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Why was/is Williams' music considered 'outdated'?

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Even when interviewed by Previn, Williams said that he used "a 19th century orchestra" in Star Wars, that the music he wrote was an anchor for old-fashioned melodies speaking to feelings etc.

 

But then one hears a minute after a minute of these scores of his, and if they sound inspired by something, if they sound like a next step further from something, it's clearly ffrom 20th century music of the type that was rather fresh when he was a child and a student. In other words: he sounds like a composer from his generation would logically be expected to sound, building on the blocks of composers mostly from the two immediate generations before him.

 

Stravinsky, Prokofiev, R. Strauss, RVW and other British 20th century composers, Enescu, Hindemith, Ligeti, Dutilleux, not to mention the Hollywood branch (Waxman, Herrmann, Rózsa, Korngold, Goldsmith)...

 

of course with some Beethoven, Wagner, Bruckner, Tchaikovsky, maybe even Mendelssohn, Verdi here and there, but these 19th century gentlemen's idiom constitutes less than 10% of his work, even in the most "old fashioned" of scores.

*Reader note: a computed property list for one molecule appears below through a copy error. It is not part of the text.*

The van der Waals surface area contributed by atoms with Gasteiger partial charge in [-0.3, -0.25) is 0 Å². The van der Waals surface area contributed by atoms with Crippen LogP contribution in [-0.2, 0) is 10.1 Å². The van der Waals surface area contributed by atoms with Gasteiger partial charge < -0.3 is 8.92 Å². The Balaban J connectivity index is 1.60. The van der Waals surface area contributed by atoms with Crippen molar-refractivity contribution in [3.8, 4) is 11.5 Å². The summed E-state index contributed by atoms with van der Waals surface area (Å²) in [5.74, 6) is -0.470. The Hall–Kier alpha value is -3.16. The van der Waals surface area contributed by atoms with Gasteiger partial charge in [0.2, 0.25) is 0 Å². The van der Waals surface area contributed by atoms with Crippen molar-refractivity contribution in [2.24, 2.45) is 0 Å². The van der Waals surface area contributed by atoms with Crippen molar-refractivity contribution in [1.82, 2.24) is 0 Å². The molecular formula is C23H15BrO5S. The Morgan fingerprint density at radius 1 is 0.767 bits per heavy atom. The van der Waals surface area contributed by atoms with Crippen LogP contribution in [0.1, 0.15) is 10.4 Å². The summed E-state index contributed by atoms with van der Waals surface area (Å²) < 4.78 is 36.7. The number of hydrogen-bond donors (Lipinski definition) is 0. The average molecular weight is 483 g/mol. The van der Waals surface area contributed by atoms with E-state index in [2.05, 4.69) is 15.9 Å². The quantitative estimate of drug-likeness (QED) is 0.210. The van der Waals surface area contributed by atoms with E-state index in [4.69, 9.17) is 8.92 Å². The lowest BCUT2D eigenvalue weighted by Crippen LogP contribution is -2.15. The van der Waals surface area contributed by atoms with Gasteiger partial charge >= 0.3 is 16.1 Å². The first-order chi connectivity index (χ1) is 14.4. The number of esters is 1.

So I don't really understand what seems to be the problem. He was always a composer of his times, and doing great!

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26 minutes ago, Tom said:

Can you cite reputable people who are on record saying his music is outdated?  

I do not save or remember the sources of judgements I consider false, like the "nothing new", "boring", and "thief" rhetorics. The only trace of such calumny is my memory of sorrowful encounters with it. Have you never read such statements?

 

I don't know who is supposed to be "reputable" and who is not, but I do remember unflattering comments by Morricone and Brian Eno for example.

 

9 minutes ago, Tom said:

"old-fashioned" is descriptive; "out-dated" is pejorative.  I have never heard even his biggest critics say his music is outdated. 

"old-fashioned" is pejorative too. I've never seen it used as a compliment, so pardon me if I consider them synonyms.